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Radiologist physicians, X-ray technologists and X-ray technicians are all careers involved in the radiology — or imaging — field of medicine. Despite these careers' common subject matter and shared work environment, the length and degree of required educational preparation for these positions can vary enormously. To qualify for certification as a radiology technician or a radiology technologist, the minimum amount of education generally required is an associate's degree, usually obtained through a community college or a vocational training facility. A radiologist, on the other hand, is a medical doctor who has completed a bachelor's degree, medical school and a three to four-year long residency study. Thus, a student must take many factors into consideration when choosing whether to become a radiologist, an X-ray technologist or an X-ray technician, including grades, the ability to be admitted to necessary degree programs, financial resources or the availability of financial aid, and the time he is willing to invest in obtaining one or more degrees.
There are some experienced X-ray technicians and technologists without degrees who have received certification and are qualified to practice under state or national "grandfather clauses," which means they do not need to complete current degree requirements as they were already practicing in the field. New students, however, overwhelmingly begin their careers after completing a field-appropriate associate's degree and a certification examination sponsored by the national organization overseeing their specific practice. In the US, all states require licensure or certification based upon organizational or state-sponsored examinations. Radiology technicians are the most basic of the three radiology careers and require the least education, training and specialization. These healthcare workers position patients, protect themselves and patients against undue exposure to radiation and operate X-ray machines to obtain the clearest image possible.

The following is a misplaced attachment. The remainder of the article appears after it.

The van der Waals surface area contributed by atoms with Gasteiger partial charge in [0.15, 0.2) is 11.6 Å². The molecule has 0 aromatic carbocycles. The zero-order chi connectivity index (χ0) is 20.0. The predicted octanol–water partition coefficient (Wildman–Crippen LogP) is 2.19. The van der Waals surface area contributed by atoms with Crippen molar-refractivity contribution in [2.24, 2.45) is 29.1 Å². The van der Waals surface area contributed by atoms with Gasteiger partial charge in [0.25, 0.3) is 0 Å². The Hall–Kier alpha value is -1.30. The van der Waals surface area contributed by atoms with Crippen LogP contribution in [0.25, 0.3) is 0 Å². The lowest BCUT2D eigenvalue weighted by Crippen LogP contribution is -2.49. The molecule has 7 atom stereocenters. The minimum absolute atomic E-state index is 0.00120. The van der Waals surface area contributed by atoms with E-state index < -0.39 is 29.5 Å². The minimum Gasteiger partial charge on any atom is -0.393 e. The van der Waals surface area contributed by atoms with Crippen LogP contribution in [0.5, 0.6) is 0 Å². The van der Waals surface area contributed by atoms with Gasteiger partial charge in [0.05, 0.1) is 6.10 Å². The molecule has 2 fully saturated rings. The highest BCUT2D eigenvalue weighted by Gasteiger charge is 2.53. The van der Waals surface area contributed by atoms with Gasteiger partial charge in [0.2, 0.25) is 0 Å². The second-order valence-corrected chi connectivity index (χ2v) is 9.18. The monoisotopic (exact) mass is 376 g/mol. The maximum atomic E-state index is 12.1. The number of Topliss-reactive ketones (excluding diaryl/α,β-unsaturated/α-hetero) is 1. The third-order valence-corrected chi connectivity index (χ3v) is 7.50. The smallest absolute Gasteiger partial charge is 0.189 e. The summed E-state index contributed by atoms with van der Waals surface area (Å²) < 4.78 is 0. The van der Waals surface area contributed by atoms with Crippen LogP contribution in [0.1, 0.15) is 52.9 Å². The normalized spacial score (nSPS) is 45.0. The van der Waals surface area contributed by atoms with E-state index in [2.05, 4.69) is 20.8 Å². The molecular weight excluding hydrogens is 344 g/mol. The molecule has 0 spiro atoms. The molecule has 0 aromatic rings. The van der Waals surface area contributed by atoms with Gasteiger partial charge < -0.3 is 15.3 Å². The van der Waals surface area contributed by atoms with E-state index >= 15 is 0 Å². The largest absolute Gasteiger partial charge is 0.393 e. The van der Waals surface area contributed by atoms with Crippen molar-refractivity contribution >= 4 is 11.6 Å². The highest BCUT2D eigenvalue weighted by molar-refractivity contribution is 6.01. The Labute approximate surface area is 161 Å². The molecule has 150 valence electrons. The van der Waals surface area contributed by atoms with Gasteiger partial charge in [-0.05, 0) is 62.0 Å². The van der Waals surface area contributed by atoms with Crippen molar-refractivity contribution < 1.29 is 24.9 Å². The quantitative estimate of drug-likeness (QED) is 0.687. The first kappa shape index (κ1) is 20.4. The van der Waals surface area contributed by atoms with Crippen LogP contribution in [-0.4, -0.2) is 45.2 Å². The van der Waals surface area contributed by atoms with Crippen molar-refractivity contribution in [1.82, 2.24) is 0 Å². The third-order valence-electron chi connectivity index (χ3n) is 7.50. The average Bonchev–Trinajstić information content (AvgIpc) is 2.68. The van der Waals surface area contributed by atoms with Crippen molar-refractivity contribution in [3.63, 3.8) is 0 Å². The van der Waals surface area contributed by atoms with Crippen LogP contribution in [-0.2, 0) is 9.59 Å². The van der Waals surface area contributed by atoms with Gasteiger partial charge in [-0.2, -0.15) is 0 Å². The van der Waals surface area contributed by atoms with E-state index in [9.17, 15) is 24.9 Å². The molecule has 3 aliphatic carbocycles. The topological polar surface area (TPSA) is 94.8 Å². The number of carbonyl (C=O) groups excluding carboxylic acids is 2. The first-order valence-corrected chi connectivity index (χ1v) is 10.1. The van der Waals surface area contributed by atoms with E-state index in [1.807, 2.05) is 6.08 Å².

X-ray technologists obtain associate's or bachelor's degrees in their field before beginning their careers. Like technicians, X-ray technologists position patients and operate imaging equipment per a written order of a radiologist. Technologists, however, have more training than technicians and have experience with — if not specialization and additional certification in — a much wider variety of imaging equipment. An X-ray technologist not only operates general X-ray machines, but also works with computed tomography (CT) scans, magnetic resonance imaging (MRI), fluoroscopy, mammography and other types of specialized equipment. Technologists are eligible for certification by examination by the US national accreditation board, The American Registry of Radiologic Technologists®.
Of these three options, becoming a radiologist requires the greatest investment of time, money and effort. A radiologist is physician who has completed a bachelor's degree, medical school, and a residency program in radiology. These specialized and board-certified physicians are a well-paid group and enormous growth is expected in this field. In the US, radiologists must be licensed and board-certified by examinations specific to the state in which they practice.